If one moves along the timeline of Constructed, Serra Angel eventually got replaced. And then the replacements got replaced. I may miss some of the timeline, but Morphling came along and did what the Angel did, only better. It beat faster and its untargetability led it to be far, far harder to answer. It could (with a little Blue mana), play the role of attacker, and still block, which was what made the Serra a notable source of advantage in the first place. Morphling however – and if we make a jump in moving from looking at Standard to Extended or then Type One – was in turn replaced by Psychatog, and if I read JP correctly, we also have current standard finishing staples like Decree of Justice and Exalted Angel jumping into the fray as finishers in Type One as well.
As you watch this push forward, what you see in part is a progress in the point at which these”control” staple finishing creatures can turn tempo. Tog is far less durable than Morphling, simply because it can be targeted, however the tradeoff is that when it shows up, especially in Type One’s environment of high library manipulation, card drawing, and thus de facto graveyard filling, it can kill you in one turn. It did the same thing in Standard, but got its advantage most often with the help of Upheaval, which basically reset the game to its starting state except for the fact that the Tog players graveyard would be filled with cards, and they generally had a Psychatog on the board with Circular Logic many ready. As folks found out, there aren’t many answers to that.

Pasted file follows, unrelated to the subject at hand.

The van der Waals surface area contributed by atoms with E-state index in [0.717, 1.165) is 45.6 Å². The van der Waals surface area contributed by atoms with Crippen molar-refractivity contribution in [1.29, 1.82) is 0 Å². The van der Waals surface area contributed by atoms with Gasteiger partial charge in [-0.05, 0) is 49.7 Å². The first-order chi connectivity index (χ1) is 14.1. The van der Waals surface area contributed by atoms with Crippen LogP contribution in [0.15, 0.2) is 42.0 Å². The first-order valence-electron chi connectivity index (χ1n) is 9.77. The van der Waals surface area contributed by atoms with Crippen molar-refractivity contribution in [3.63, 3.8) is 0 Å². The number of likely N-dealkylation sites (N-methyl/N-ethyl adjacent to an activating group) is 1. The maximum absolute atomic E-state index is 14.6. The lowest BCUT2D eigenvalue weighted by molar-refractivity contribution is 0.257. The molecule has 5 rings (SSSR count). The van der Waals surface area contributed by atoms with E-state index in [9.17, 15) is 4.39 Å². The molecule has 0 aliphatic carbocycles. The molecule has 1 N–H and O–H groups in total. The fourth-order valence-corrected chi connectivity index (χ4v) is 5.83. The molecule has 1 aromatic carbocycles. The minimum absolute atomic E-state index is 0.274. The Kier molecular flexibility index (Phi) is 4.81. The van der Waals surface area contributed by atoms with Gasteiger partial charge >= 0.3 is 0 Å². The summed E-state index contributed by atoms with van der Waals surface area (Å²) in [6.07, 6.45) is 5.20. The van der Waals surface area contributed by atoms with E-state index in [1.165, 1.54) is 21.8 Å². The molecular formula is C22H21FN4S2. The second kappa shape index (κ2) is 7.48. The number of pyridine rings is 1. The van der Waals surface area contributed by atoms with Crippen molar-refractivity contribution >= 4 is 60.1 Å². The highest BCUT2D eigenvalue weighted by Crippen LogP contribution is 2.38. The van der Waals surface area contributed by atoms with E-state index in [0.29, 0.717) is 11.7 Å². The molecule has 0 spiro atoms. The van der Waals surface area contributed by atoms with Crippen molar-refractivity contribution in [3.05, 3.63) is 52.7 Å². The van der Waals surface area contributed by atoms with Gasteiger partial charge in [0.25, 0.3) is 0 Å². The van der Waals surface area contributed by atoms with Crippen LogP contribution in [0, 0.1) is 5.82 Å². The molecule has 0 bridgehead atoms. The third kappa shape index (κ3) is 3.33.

What we are finding here is that the speed or the tempo turning aspect of creatures can be highly significant. Since Tog offers the opportunity of winning the game then and there by turning a defensive deck to a position of single turn inevitability, it has trumped the durability of Morphling’s untargetability. There is speed and then there is speed. In part, this goes back to giving your opponent time and draw phases to find an answer. With Morphling, they may find an answer over the course of the four turns it needs to deal twenty damage. Tog often needs to be answered right then and there.
And so the gambit goes.
The Gambit At Regionals